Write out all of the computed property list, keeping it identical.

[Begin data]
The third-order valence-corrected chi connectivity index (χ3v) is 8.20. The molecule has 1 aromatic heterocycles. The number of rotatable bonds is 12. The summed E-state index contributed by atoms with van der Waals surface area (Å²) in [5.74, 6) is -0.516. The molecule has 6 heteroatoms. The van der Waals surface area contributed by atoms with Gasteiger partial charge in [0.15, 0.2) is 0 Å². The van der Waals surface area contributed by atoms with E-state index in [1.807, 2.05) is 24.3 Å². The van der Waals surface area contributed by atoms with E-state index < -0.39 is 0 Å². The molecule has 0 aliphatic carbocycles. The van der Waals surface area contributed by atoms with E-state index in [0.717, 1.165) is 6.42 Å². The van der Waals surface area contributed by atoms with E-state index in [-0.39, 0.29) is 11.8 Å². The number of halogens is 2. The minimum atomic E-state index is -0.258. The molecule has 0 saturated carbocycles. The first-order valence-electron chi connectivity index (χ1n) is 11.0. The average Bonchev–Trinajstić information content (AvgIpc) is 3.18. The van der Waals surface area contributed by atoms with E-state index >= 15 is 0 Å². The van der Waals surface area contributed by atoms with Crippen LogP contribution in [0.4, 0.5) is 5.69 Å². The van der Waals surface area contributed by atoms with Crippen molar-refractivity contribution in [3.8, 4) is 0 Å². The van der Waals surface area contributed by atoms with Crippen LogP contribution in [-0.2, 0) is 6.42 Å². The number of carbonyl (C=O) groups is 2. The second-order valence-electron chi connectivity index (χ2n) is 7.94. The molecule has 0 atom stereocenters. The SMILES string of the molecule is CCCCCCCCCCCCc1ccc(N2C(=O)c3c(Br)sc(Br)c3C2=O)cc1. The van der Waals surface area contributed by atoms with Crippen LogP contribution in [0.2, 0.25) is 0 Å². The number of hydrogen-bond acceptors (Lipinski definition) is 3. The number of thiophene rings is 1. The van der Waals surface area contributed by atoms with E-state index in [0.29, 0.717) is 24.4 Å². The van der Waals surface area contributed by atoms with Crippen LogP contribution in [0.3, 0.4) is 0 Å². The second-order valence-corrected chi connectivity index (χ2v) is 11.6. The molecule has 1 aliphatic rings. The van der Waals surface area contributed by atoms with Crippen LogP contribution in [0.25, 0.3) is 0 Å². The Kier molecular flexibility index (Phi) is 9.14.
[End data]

The third-order valence-corrected chi connectivity index (χ3v) is 8.20. The molecule has 1 aromatic heterocycles. The number of rotatable bonds is 12. The summed E-state index contributed by atoms with van der Waals surface area (Å²) in [5.74, 6) is -0.516. The molecule has 6 heteroatoms. The van der Waals surface area contributed by atoms with Gasteiger partial charge in [0.15, 0.2) is 0 Å². The van der Waals surface area contributed by atoms with E-state index in [1.807, 2.05) is 24.3 Å². The van der Waals surface area contributed by atoms with E-state index < -0.39 is 0 Å². The molecule has 0 aliphatic carbocycles. The van der Waals surface area contributed by atoms with E-state index in [0.717, 1.165) is 6.42 Å². The van der Waals surface area contributed by atoms with E-state index in [-0.39, 0.29) is 11.8 Å². The number of halogens is 2. The minimum atomic E-state index is -0.258. The molecule has 0 saturated carbocycles. The first-order valence-electron chi connectivity index (χ1n) is 11.0. The average Bonchev–Trinajstić information content (AvgIpc) is 3.18. The van der Waals surface area contributed by atoms with E-state index >= 15 is 0 Å². The van der Waals surface area contributed by atoms with Crippen LogP contribution in [0.4, 0.5) is 5.69 Å². The van der Waals surface area contributed by atoms with Crippen molar-refractivity contribution in [3.8, 4) is 0 Å². The van der Waals surface area contributed by atoms with Crippen LogP contribution in [-0.2, 0) is 6.42 Å². The number of carbonyl (C=O) groups is 2. The second-order valence-electron chi connectivity index (χ2n) is 7.94. The molecule has 0 atom stereocenters. The SMILES string of the molecule is CCCCCCCCCCCCc1ccc(N2C(=O)c3c(Br)sc(Br)c3C2=O)cc1. The van der Waals surface area contributed by atoms with Crippen LogP contribution in [0.2, 0.25) is 0 Å². The number of hydrogen-bond acceptors (Lipinski definition) is 3. The number of thiophene rings is 1. The van der Waals surface area contributed by atoms with E-state index in [0.29, 0.717) is 24.4 Å². The van der Waals surface area contributed by atoms with Crippen LogP contribution in [0.3, 0.4) is 0 Å². The second-order valence-corrected chi connectivity index (χ2v) is 11.6. The molecule has 1 aliphatic rings. The van der Waals surface area contributed by atoms with Crippen LogP contribution in [0.25, 0.3) is 0 Å². The Kier molecular flexibility index (Phi) is 9.14.